INDIANAPOLIS - Michael Finke had not made a field goal in three straight games and had missed his previous 10 three-point attempts. One of the Illinois top scorers during nonconference play, Finke had averaged just 2.9 points per game over his previous nine games played (including just five points over the previous four games).
But coaches and teammates encouraged him to just keep shooting.
"I have been getting mad at him lately for passing up shots," Illini junior Malcolm Hill said. "So it was good to see him get it up."
Finke didn't hesitate Wednesday. He let his first three-attempt fly just 26 seconds after checking in off the bench. After it splashed through the net, Finke didn't hesitate the second time Minnesota's bigs gave him space either -- and he sunk that one too.
After that, it was on.
To break out of a shooting funk, sometimes a shooter just needs to see one go through the net -- and playing a bad team doesn't hurt either.
Regardless, Finke finally ended a prolonged funk on Wednesday, swishing a career-high five three-pointers and scoring a team-high 17 points (his Big Ten high) to lead 12th-seeded Illinois (14-18) to an 85-52 win over 13th-seeded Minnesota (8-23) at Bankers Life Fieldhouse.
"Obviously, it felt good," Finke said. "My teammates, coach (John) Groce, all the coaches, they have been telling me to keep shooting, have confidence in it, and that's just what I had to keep doing. At practice, I have been hitting my shots and getting extra shots up. And then it's just all mental and having confidence in it. So when that first one went in, it felt good and kept making a few more. So I'm glad we could get the win with it all."
During nonconference play, Finke was the breakout contributor the injury-ravaged Illini needed. He averaged 10.3 points per game during 13 nonconference games and was the most efficient scorer on the team, shooting 57.0 percent from the field and 44.4 percent from three.
But during Big Ten regular-season play, Finke averaged 5.1 points and shot 31.3 percent from the field and 28.1 percent from three.
Why the struggles? Several reasons.
First, teams figured out Finke. Nonconference teams didn't have much tape on him. Few knew he was a prolific shooter, so they gave him too much space on the perimeter. Big Ten teams haven't made that mistake, crowding him on the arc and sticking on him after he screens and pops to the wing.
Secondly, Finke -- who added about 15 pounds to his 6-foot-10 frame during his redshirt season last year (he's now about 220 pounds) -- has been disrupted by Big Ten strength, length and athleticism.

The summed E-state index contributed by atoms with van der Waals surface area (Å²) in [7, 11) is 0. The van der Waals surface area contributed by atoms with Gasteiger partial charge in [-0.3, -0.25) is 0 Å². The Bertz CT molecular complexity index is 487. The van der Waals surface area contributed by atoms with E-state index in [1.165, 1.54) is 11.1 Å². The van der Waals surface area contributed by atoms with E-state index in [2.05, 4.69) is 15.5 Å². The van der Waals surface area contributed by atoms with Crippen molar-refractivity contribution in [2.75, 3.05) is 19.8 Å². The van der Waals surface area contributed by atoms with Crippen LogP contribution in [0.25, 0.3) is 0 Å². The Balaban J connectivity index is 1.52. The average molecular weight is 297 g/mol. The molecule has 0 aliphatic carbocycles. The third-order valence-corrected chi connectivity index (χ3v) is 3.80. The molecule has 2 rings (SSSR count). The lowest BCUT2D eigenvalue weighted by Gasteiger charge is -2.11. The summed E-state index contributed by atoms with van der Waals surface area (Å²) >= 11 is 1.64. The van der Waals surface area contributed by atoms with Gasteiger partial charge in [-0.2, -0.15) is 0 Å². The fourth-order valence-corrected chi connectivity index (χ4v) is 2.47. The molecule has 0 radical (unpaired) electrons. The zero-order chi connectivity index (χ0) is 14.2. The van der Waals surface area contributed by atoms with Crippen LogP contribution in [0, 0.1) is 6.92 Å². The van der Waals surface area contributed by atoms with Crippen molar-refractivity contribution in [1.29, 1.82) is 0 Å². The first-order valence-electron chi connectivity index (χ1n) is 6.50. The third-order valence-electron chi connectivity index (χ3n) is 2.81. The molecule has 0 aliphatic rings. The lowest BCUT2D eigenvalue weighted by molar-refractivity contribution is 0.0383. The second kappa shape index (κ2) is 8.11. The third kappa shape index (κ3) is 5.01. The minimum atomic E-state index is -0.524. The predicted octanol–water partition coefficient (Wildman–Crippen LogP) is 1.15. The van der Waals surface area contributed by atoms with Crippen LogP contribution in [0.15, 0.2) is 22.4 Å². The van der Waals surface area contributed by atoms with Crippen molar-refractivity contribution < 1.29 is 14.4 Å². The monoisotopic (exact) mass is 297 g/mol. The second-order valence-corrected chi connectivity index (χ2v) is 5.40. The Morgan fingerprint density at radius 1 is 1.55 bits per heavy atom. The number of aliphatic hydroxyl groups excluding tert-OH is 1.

Also, Finke suffered a knee contusion during a Jan. 31 home loss to Wisconsin and missed a game three days later at Rutgers. When he returned to action a week later, he didn't start -- he'd started 14 straight games prior -- and struggled immediately. His confidence never bounced back through the end of the regular season. Finke shot 8-for-32 (25.0 percent) in his final eight Big Ten games, including 3-for-17 from three. After scoring in double digits in seven of 13 nonconference games, Finke had just two double-digit scoring performances in 17 conference games -- his last coming on Jan. 16 (11 points vs. Nebraska).
On Wednesday, Finke (6-for-10 FG, 3-for-5 from three) only hesitated on one open three in the flow of the offense -- he tried to pump-fake a defender who had sagged off -- and he led his team in points for just the third time this season.
"Honestly, he took the same shots he has been taking in practice and he has been making a lot of them there," Illini coach John Groce said. "And obviously we know early in season and early in Big Ten play, he made quite a few and was a difference on that in the floor in that regard. I just encourage them to continue to shoot the ball. His teammates did. Our staff has. And then understanding that you don't just put your value in whether you make a shot or not. Contribute on the offensive backboard. Contribute by putting your body into plays, which Michael will do."
Finke's funk is one of many reasons for the Illini's funky season.
With three likely starters out most of the season with injury, the active Illini players' margin for error is microscopic. That's why Kendrick Nunn's recent struggles have hurt and why the Illini have little chance to win against a conference foe if All-Big Ten Second Team member Malcolm Hill doesn't play up to that honor's standard every night.
With Finke's struggles, the four Illini who averaged more than 5.1 points per game during Big Ten play -- Hill, Nunn, Jalen Coleman-Lands (11.5 ppg) and Maverick Morgan (9.5 ppg) -- had to carry even more of the offensive load. But Finke's lack of production and presence -- which usually draws out defenders -- decreased his teammates' openings.
Following Finke's funk-breaking flash on Wednesday, Illinois improved to 7-2 as a double-digit seed in the Big Ten Tournament.
For the Illini to match their surprise 1999 and 2008 runs to the conference championship game and end the season with some good vibes, they'll likely need Wednesday's version of Finke.
"I think it's more mental and everything," Finke said. "My mechanics weren't changing. My shot wasn't changing. I think it was just all mental with it honestly. And, like I was saying earlier, people would tell me to shoot. Everyone had confidence in me and I just had to have confidence in myself."